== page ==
|Died||23 July 1720
|Other work||Deputy Lieutenant of Dorset, Governor of Portsmouth, MP, Commander-in-Chief (Ireland), Lord Justice (Ireland), PC|
Lieutenant-General Thomas Erle PC (1650 – 23 July 1720) was an English army general and politician who sat in the House of Commons of England and of Great Britain from 1678 to 1718. He was Governor of Portsmouth and a Lieutenant-General of the Ordnance.
Erle was born in 1650, the second son of Thomas Erle and his wife Susanna (née Fiennes) of Charborough, Dorset. In 1678 he became Member of Parliament (MP) for Wareham, then on 27 May 1685 was made Deputy Lieutenant of Dorset.
In 1686 he hosted a group of conspirators who met at Charborough House to plan the overthrow of "the tyrant race of Stuarts". This meeting lead to the Invitation to William, signed by the Immortal seven, and resulting in the Glorious Revolution.
In 1690 he took part in the Battle of the Boyne, the Siege of Limerick, and, the following year, the Battle of Aughrim. In 1692 he took part in an expedition to Flanders and on 3 August 1692 was Colonel of the former Luttrell's Regiment at the Battle of Steenkerque. Henceforth the regiment he raised in 1689 became the 2nd Battalion of the former Luttrell's Regiment, later the Green Howards. In 1693 Thomas Erle was promoted to Brigadier-General, fighting in the Battle of Landen on 22 March 1693.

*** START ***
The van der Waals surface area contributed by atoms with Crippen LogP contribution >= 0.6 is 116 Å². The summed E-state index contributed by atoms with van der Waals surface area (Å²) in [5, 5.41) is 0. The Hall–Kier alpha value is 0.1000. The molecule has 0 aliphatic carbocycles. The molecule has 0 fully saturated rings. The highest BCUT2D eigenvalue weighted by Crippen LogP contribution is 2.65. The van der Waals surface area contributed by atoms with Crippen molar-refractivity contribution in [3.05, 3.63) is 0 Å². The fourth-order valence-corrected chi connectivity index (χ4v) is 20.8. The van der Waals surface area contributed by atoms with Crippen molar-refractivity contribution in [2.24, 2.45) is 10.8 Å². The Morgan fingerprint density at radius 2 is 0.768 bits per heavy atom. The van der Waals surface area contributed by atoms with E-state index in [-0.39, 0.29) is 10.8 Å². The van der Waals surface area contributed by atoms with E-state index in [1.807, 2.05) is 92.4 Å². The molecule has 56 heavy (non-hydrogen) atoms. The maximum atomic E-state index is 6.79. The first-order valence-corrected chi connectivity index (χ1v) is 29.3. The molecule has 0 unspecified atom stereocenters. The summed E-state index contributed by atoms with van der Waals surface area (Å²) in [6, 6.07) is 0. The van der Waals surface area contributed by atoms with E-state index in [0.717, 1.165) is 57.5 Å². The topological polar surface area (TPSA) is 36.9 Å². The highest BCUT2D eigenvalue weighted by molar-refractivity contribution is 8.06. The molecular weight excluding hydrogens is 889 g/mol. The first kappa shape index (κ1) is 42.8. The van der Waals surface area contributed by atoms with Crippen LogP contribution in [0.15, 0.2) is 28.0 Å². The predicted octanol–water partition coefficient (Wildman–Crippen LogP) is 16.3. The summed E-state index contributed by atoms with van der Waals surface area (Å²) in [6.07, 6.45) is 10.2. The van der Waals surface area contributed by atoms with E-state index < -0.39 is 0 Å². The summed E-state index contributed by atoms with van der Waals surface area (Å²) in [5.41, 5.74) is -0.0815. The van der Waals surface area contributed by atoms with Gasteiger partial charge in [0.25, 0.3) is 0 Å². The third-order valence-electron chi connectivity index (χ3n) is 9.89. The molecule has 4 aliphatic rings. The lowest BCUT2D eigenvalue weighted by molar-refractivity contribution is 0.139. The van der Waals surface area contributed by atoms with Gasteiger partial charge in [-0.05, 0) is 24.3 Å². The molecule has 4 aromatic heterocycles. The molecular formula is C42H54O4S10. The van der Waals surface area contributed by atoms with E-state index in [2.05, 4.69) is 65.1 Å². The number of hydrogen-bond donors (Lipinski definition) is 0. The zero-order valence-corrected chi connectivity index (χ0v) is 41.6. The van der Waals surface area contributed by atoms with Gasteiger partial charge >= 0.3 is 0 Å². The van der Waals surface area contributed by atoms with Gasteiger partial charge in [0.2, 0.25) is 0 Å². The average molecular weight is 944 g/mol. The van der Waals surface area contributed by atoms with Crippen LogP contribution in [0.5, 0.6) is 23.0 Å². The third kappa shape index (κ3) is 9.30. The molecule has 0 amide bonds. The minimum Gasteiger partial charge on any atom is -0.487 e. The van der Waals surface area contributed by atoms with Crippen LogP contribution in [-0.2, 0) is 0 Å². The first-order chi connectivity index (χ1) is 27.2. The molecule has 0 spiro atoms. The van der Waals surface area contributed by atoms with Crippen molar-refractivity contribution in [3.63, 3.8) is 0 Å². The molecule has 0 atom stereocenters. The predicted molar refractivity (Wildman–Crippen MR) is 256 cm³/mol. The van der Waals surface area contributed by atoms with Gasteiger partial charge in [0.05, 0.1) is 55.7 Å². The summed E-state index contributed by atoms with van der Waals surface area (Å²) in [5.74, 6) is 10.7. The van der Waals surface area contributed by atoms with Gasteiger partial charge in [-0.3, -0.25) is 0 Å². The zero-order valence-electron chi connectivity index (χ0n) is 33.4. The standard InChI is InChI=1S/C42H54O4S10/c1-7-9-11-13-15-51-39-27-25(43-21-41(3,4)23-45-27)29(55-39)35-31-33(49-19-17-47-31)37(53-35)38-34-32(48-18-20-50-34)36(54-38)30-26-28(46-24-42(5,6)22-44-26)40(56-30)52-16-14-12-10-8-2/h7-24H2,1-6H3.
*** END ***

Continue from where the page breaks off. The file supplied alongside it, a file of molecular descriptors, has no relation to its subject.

In 1702 Erle was made a Lord Justice of Ireland and was MP for Wareham for a second time, then promoted to Lieutenant-General. In 1703, he became MP for Cork City in the Irish Parliament and held this seat until 1713. In 1705 Erle was made Lieutenant-General of the Ordnance, a post which he held until 1712.
In January 1707 Erle took part in an expedition to Spain, fighting in the Battle of Almanza on 23 April 1707 — some reports state that he lost his right hand. In 1708 he was sent on an expedition to France. He then returned home, serving as MP for Wareham once again. In 1714, following the death of Queen Anne, Erle was appointed Lieutenant-General of the Ordnance for a second time. The same year he was also made Governor of Portsmouth, replacing Lord North and Grey, whose loyalty to the new king was in doubt. From 1715 until 1718 he was Father of the House.
Erle married Elizabeth Wyndham, with a single child:
- Frances, who married Edward Ernle and died 14 May 1728
Erle died on 23 July 1720 and was buried at Charborough.